A new report
from the Student Borrower Protection Center
and the National Consumer Law Center
examines the intersection of mass incarceration and the student debt crisis.
“A little considered, but still ruinous collateral consequence of detention or imprisonment is an incarcerated borrower’s spiral into delinquency and default on their federal student loans,” the authors wrote.
While the Education Department does not track incarcerated borrowers, experts estimate that hundreds of thousands of individuals have entered prison already carrying student loan debt, the report says. Incarcerated borrowers face challenges making monthly payments, communicating with loan servicers, and finding out timely information about debt relief options that might benefit them.
As Ryan Moser and I have previously reported
, student loan default is one of the major barriers currently preventing people in prison from accessing Pell Grants. In April, the Education Department announced a “fresh start”
that will bring all defaulted loans, including those belonging to incarcerated borrowers, into good standing. But three months later, the department has yet to share any details of the new program, including when it will go into effect and how they plan to communicate changes to people in prison.
The new report looks at the collateral consequences of student loan default and delinquency on incarcerated borrowers beyond Pell eligibility, including its impact on reentry.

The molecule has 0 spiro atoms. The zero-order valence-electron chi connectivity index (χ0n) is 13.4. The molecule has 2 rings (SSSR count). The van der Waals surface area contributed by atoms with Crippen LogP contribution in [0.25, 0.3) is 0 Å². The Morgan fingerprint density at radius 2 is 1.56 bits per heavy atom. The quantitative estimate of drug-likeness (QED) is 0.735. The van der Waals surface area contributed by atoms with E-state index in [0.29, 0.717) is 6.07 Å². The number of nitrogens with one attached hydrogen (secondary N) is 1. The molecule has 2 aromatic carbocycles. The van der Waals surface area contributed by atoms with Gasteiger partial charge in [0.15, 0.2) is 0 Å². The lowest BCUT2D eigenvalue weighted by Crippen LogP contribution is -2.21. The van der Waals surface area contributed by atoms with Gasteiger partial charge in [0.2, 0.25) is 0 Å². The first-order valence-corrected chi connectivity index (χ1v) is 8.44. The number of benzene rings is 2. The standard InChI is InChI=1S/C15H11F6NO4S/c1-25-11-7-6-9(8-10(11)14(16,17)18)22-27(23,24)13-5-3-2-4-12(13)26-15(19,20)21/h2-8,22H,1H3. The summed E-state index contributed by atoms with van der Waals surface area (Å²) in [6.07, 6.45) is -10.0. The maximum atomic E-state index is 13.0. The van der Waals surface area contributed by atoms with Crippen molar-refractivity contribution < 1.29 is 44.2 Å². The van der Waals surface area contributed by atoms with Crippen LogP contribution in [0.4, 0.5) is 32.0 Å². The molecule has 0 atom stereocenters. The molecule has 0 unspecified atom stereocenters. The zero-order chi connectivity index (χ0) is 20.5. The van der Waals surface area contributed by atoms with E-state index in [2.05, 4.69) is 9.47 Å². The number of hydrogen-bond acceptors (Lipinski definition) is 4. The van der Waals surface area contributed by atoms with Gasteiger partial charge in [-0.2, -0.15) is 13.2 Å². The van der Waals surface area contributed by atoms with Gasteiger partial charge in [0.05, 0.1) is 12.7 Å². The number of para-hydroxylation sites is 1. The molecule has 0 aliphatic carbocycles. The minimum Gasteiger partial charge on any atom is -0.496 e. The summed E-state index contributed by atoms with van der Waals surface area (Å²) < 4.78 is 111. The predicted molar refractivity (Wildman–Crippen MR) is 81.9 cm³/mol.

“Incarceration-related student debt not only hurts the borrower’s credit, making it even more difficult to secure housing, jobs and transportation after release, it also increases their debt and puts them at risk of wage garnishment and benefit offset upon release–right at the moment when they may be most financially insecure,” the authors wrote.
An incarcerated student highlighted in the report said that they were never told they could apply for student debt relief programs during their 10-plus year sentence.
“I watched the interest get capitalized and fees accrue while I remained helpless,” they said. “[I]t is an incredible burden to be faced with as soon as you step out of a long-term incarceration.”
The report outlines several recommendations that would improve student loan outcomes for incarcerated borrowers, including canceling student loans for borrowers serving sentences of more than five years and publishing clear information about how current servicing practices and policies affect incarcerated borrowers.
The report argues that the unique needs of incarcerated borrowers should be considered during the Biden administration’s current overhaul of the student loan system. “Providing targeted support to incarcerated borrowers will ensure that these important initiatives have a real chance at success and advancing racial justice goals,” the authors wrote. “Failing to do so could otherwise undermine these initiatives.”